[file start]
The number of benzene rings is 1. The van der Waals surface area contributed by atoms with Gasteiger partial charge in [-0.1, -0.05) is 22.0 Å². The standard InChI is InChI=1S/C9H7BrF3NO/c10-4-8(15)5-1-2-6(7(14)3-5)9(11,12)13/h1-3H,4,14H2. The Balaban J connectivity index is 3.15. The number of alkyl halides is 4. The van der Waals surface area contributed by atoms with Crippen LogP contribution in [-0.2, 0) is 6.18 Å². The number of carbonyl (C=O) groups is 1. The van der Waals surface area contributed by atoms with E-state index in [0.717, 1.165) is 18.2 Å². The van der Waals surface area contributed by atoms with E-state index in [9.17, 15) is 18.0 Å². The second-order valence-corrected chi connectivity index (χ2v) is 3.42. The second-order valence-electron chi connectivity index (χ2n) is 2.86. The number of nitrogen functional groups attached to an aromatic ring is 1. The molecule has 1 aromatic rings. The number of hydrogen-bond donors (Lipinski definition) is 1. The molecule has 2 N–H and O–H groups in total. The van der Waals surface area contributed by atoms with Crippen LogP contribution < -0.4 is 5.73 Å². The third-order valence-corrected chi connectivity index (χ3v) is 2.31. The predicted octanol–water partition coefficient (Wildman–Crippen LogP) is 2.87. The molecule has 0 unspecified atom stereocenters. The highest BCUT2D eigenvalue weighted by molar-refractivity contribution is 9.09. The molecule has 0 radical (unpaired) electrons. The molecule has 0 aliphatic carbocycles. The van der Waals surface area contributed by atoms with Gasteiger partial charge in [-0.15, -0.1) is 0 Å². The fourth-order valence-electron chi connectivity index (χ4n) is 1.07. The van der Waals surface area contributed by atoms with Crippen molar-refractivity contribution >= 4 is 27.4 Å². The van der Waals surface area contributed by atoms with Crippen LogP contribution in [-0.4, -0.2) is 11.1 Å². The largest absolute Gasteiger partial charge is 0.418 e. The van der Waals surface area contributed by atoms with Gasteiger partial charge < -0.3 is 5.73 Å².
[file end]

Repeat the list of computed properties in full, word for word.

The number of benzene rings is 1. The van der Waals surface area contributed by atoms with Gasteiger partial charge in [-0.1, -0.05) is 22.0 Å². The standard InChI is InChI=1S/C9H7BrF3NO/c10-4-8(15)5-1-2-6(7(14)3-5)9(11,12)13/h1-3H,4,14H2. The Balaban J connectivity index is 3.15. The number of alkyl halides is 4. The van der Waals surface area contributed by atoms with Crippen LogP contribution in [-0.2, 0) is 6.18 Å². The number of carbonyl (C=O) groups is 1. The van der Waals surface area contributed by atoms with E-state index in [0.717, 1.165) is 18.2 Å². The van der Waals surface area contributed by atoms with E-state index in [9.17, 15) is 18.0 Å². The second-order valence-corrected chi connectivity index (χ2v) is 3.42. The second-order valence-electron chi connectivity index (χ2n) is 2.86. The number of nitrogen functional groups attached to an aromatic ring is 1. The molecule has 1 aromatic rings. The number of hydrogen-bond donors (Lipinski definition) is 1. The molecule has 2 N–H and O–H groups in total. The van der Waals surface area contributed by atoms with Crippen LogP contribution < -0.4 is 5.73 Å². The third-order valence-corrected chi connectivity index (χ3v) is 2.31. The predicted octanol–water partition coefficient (Wildman–Crippen LogP) is 2.87. The molecule has 0 unspecified atom stereocenters. The highest BCUT2D eigenvalue weighted by molar-refractivity contribution is 9.09. The molecule has 0 radical (unpaired) electrons. The molecule has 0 aliphatic carbocycles. The van der Waals surface area contributed by atoms with Gasteiger partial charge in [-0.15, -0.1) is 0 Å². The fourth-order valence-electron chi connectivity index (χ4n) is 1.07. The van der Waals surface area contributed by atoms with Crippen molar-refractivity contribution >= 4 is 27.4 Å². The van der Waals surface area contributed by atoms with Crippen LogP contribution in [-0.4, -0.2) is 11.1 Å². The largest absolute Gasteiger partial charge is 0.418 e. The van der Waals surface area contributed by atoms with Gasteiger partial charge < -0.3 is 5.73 Å².